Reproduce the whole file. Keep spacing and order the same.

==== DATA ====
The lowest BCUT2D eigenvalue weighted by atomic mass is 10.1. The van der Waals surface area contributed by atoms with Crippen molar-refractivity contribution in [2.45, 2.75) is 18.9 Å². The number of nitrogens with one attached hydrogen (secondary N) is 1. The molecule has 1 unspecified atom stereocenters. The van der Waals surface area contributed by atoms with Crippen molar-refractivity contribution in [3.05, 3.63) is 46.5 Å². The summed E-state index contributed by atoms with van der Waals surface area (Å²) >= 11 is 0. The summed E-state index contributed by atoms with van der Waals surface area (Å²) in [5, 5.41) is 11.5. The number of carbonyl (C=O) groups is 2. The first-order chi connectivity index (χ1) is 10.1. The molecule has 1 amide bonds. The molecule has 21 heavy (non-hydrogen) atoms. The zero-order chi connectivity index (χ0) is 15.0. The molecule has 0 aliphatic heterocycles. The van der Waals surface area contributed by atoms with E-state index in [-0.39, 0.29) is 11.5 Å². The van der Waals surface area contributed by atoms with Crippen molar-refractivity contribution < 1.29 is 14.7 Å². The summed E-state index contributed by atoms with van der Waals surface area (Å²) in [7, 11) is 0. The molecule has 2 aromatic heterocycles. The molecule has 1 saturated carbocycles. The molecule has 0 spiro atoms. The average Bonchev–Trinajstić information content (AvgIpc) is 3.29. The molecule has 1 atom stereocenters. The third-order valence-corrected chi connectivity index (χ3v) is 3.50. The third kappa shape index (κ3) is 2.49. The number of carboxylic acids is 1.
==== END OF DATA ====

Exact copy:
The lowest BCUT2D eigenvalue weighted by atomic mass is 10.1. The van der Waals surface area contributed by atoms with Crippen molar-refractivity contribution in [2.45, 2.75) is 18.9 Å². The number of nitrogens with one attached hydrogen (secondary N) is 1. The molecule has 1 unspecified atom stereocenters. The van der Waals surface area contributed by atoms with Crippen molar-refractivity contribution in [3.05, 3.63) is 46.5 Å². The summed E-state index contributed by atoms with van der Waals surface area (Å²) >= 11 is 0. The summed E-state index contributed by atoms with van der Waals surface area (Å²) in [5, 5.41) is 11.5. The number of carbonyl (C=O) groups is 2. The first-order chi connectivity index (χ1) is 10.1. The molecule has 1 amide bonds. The molecule has 21 heavy (non-hydrogen) atoms. The zero-order chi connectivity index (χ0) is 15.0. The molecule has 0 aliphatic heterocycles. The van der Waals surface area contributed by atoms with E-state index in [-0.39, 0.29) is 11.5 Å². The van der Waals surface area contributed by atoms with Crippen molar-refractivity contribution < 1.29 is 14.7 Å². The summed E-state index contributed by atoms with van der Waals surface area (Å²) in [7, 11) is 0. The molecule has 2 aromatic heterocycles. The molecule has 1 saturated carbocycles. The molecule has 0 spiro atoms. The average Bonchev–Trinajstić information content (AvgIpc) is 3.29. The molecule has 1 atom stereocenters. The third-order valence-corrected chi connectivity index (χ3v) is 3.50. The third kappa shape index (κ3) is 2.49. The number of carboxylic acids is 1.